Please use the book “50 hikes in Alaska’s Chugach State Park” for reference with this description.
I decided to take on Pioneer Peak on a HOT (80+), late June day. The hike starts along Knik River Road near Palmer. The mountain appears VERY imposing from the Glen Highway, but you approach it from the back, where there is a long steady climb along a steep ridge. The 2001 edition of the book says the Knik River Road is a dirt road, but it is paved– that was confusing.
Anyway- you start at 200 ft elevation at the nice trailhead (no toilets or water though). Most people stop either at a picnic table (yes a picnic table) at about 4800 ft (?) or at a saddle at 5200 feet. The books talk all about the picnic tables placed along the way– they sure are nice distance markers and also make for nice tanning beds! But one book says there are four, one says three. I saw three– I think maybe the top one is gone now, probably burned by some idiot.
Well, the trail is in the forest at first, then it is in nasty wet alder forest with little creeks. Like a little Alaskan jungle, except I was lucky and it was not too overgrown– I never touched Devil’s Club or Cow Parsnip. It was very muggy however, and buggy. The first picnic table is about a 1/4 up, and it was welcome because it was near the treeline. It just got better from there– another picnic table marked the transition to thick alpine tundra and then light alpine tundra, then that third one and then it was all alpine ridge walking. But it was REALLY steep the whole way. I consider myself in okay shape and I was dying.
You finally reach the “top” of the normal hike– a beautiful saddle with some snow still left to refill your water bottles. There is a little direction sign here with the elevation. Problem is, the South Summit beckons any good Chugach scrambler. So it was 5pm, hot as it could get, and I decided to press along the rough ridge to the summit. It was longer than expected, and loose rock with steep falls the whole way. I finally reached the base of the South Summit– then it was a total scramble to the top– I felt pretty risk-exposed for being by myself, more so than most of the other day hikes I have done up the likes of Ptarmigan or O’Malley. Maybe it was the near sunstroke conditions. I went through 6 liters of water! Some super cool older lady passed me as I was coming down- just kind of strolling on up!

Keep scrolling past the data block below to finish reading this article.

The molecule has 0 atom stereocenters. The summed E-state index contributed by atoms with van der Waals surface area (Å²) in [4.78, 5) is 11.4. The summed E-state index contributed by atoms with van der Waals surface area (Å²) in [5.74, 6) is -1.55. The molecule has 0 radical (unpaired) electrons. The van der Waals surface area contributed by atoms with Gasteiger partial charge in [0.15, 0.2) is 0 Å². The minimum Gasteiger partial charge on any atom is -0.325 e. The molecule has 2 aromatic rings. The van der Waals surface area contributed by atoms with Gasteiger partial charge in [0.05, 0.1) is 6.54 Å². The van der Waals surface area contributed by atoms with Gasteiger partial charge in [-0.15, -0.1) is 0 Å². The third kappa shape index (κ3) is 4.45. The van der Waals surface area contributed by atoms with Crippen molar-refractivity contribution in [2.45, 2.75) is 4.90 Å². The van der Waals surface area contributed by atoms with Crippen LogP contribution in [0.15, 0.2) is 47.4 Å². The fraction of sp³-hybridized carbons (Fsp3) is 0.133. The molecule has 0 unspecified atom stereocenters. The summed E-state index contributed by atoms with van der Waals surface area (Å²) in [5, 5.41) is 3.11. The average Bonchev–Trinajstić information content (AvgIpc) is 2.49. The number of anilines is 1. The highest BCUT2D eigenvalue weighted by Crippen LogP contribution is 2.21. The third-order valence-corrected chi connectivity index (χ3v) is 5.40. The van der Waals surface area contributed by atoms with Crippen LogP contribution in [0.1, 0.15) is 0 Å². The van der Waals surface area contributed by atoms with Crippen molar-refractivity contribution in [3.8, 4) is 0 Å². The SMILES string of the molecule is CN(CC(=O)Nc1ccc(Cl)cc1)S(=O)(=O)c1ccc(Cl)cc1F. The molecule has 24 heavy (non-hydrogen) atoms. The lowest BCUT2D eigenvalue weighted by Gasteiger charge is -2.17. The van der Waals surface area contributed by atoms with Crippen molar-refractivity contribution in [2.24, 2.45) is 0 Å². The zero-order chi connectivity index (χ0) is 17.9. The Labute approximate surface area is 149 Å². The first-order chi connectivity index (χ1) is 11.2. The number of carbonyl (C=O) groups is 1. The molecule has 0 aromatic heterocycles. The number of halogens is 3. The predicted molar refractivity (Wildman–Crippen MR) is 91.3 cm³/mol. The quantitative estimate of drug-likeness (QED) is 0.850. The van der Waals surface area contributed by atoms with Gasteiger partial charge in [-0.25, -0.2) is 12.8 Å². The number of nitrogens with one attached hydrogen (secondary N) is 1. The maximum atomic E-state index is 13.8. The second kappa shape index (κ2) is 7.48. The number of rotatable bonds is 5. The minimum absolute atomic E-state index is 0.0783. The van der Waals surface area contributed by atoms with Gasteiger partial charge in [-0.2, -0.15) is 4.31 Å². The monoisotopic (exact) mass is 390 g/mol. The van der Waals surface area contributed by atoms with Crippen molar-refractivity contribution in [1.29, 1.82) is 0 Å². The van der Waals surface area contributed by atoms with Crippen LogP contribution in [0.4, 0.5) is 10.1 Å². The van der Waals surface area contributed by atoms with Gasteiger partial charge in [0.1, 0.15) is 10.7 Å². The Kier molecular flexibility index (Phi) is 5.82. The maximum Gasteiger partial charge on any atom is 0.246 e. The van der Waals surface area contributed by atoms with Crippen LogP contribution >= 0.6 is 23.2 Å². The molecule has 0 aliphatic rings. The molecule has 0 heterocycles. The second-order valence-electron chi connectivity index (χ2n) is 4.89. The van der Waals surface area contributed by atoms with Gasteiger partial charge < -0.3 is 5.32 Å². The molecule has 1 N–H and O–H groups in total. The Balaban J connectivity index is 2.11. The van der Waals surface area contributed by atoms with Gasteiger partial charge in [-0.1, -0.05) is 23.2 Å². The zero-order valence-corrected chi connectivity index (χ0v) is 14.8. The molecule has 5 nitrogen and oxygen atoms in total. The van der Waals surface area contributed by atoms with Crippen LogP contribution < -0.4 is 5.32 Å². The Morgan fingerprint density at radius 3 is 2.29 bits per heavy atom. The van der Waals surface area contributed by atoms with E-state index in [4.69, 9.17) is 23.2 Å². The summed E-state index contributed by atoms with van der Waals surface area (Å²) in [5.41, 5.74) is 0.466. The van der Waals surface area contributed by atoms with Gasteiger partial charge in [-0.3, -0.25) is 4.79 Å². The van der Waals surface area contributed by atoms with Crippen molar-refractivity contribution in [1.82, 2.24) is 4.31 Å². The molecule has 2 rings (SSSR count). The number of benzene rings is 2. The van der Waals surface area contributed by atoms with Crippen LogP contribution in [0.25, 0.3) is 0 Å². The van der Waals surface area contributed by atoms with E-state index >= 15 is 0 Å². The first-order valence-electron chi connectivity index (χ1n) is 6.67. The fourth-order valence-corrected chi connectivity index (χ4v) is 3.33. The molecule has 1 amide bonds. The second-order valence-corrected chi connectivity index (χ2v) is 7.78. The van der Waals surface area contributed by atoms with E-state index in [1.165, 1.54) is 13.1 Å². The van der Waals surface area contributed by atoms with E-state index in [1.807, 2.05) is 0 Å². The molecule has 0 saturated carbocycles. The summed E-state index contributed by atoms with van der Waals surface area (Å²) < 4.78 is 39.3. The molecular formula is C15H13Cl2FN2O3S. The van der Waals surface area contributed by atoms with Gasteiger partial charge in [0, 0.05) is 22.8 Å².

So, in my book, there is no excuse for not bagging this peak if you are so close when you are at the final “official” point, but I would do it with a friend, and maybe on a cooler day. It was a “Jell-O leg” ride down, which was when I realized how steep and long the initial super long ridge climb was.
Total time 6.5 hours, with many short breaks. The views are spectacular! And you can always look at those imposing twin peaks on your drive back from The Valley and say to yourself– I was up there, 6400 ft. later!
No young kids!
Only hikers in good shape should attempt, even to the last “official point” — it is tougher than, lets say, Flattop’s second stage (to the second saddle) the whole way, but about 5 times as long. Only hikers who enjoy scrambling with some danger should go past that point! Snow patches were small but still around in late June. Bigger one at the last official point- should give water throughout the summer for the final peak hike (but don’t quote me on that!)
Bring bug dope for the jungle!